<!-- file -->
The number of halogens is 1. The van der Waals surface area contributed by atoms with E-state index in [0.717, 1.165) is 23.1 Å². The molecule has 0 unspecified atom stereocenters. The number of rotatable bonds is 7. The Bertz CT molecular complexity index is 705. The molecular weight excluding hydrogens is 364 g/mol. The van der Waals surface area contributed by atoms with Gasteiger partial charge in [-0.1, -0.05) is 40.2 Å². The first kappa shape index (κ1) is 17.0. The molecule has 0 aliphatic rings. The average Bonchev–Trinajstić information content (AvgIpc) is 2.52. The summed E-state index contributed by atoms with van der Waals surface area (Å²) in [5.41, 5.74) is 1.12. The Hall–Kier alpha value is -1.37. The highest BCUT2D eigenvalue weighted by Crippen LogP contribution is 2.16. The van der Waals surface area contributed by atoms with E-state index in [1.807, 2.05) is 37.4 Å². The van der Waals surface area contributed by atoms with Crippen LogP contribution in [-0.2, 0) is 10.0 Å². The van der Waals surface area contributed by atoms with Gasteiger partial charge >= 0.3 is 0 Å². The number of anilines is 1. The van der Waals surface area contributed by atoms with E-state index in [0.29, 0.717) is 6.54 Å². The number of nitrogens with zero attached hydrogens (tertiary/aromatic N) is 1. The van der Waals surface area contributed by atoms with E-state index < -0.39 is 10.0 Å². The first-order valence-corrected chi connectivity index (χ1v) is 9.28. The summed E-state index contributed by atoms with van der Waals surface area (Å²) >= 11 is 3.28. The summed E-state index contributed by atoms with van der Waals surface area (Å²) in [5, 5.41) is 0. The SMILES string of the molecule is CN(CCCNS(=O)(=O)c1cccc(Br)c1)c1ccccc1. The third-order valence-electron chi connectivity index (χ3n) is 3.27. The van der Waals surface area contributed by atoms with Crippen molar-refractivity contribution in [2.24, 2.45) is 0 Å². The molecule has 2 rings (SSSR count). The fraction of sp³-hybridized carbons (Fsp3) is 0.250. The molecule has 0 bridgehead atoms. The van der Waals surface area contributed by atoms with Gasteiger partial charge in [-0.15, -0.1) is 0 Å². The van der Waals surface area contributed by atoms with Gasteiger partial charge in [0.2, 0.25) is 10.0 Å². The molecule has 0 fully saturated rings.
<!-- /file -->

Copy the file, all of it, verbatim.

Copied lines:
The number of halogens is 1. The van der Waals surface area contributed by atoms with E-state index in [0.717, 1.165) is 23.1 Å². The molecule has 0 unspecified atom stereocenters. The number of rotatable bonds is 7. The Bertz CT molecular complexity index is 705. The molecular weight excluding hydrogens is 364 g/mol. The van der Waals surface area contributed by atoms with Gasteiger partial charge in [-0.1, -0.05) is 40.2 Å². The first kappa shape index (κ1) is 17.0. The molecule has 0 aliphatic rings. The average Bonchev–Trinajstić information content (AvgIpc) is 2.52. The summed E-state index contributed by atoms with van der Waals surface area (Å²) in [5.41, 5.74) is 1.12. The Hall–Kier alpha value is -1.37. The highest BCUT2D eigenvalue weighted by Crippen LogP contribution is 2.16. The van der Waals surface area contributed by atoms with E-state index in [1.807, 2.05) is 37.4 Å². The van der Waals surface area contributed by atoms with Crippen LogP contribution in [-0.2, 0) is 10.0 Å². The van der Waals surface area contributed by atoms with Gasteiger partial charge >= 0.3 is 0 Å². The number of anilines is 1. The van der Waals surface area contributed by atoms with E-state index in [0.29, 0.717) is 6.54 Å². The number of nitrogens with zero attached hydrogens (tertiary/aromatic N) is 1. The van der Waals surface area contributed by atoms with E-state index < -0.39 is 10.0 Å². The first-order valence-corrected chi connectivity index (χ1v) is 9.28. The summed E-state index contributed by atoms with van der Waals surface area (Å²) >= 11 is 3.28. The summed E-state index contributed by atoms with van der Waals surface area (Å²) in [5, 5.41) is 0. The SMILES string of the molecule is CN(CCCNS(=O)(=O)c1cccc(Br)c1)c1ccccc1. The third-order valence-electron chi connectivity index (χ3n) is 3.27. The van der Waals surface area contributed by atoms with Crippen molar-refractivity contribution in [2.24, 2.45) is 0 Å². The molecule has 2 rings (SSSR count). The fraction of sp³-hybridized carbons (Fsp3) is 0.250. The molecule has 0 bridgehead atoms. The van der Waals surface area contributed by atoms with Gasteiger partial charge in [-0.15, -0.1) is 0 Å². The van der Waals surface area contributed by atoms with Gasteiger partial charge in [0.2, 0.25) is 10.0 Å². The molecule has 0 fully saturated rings.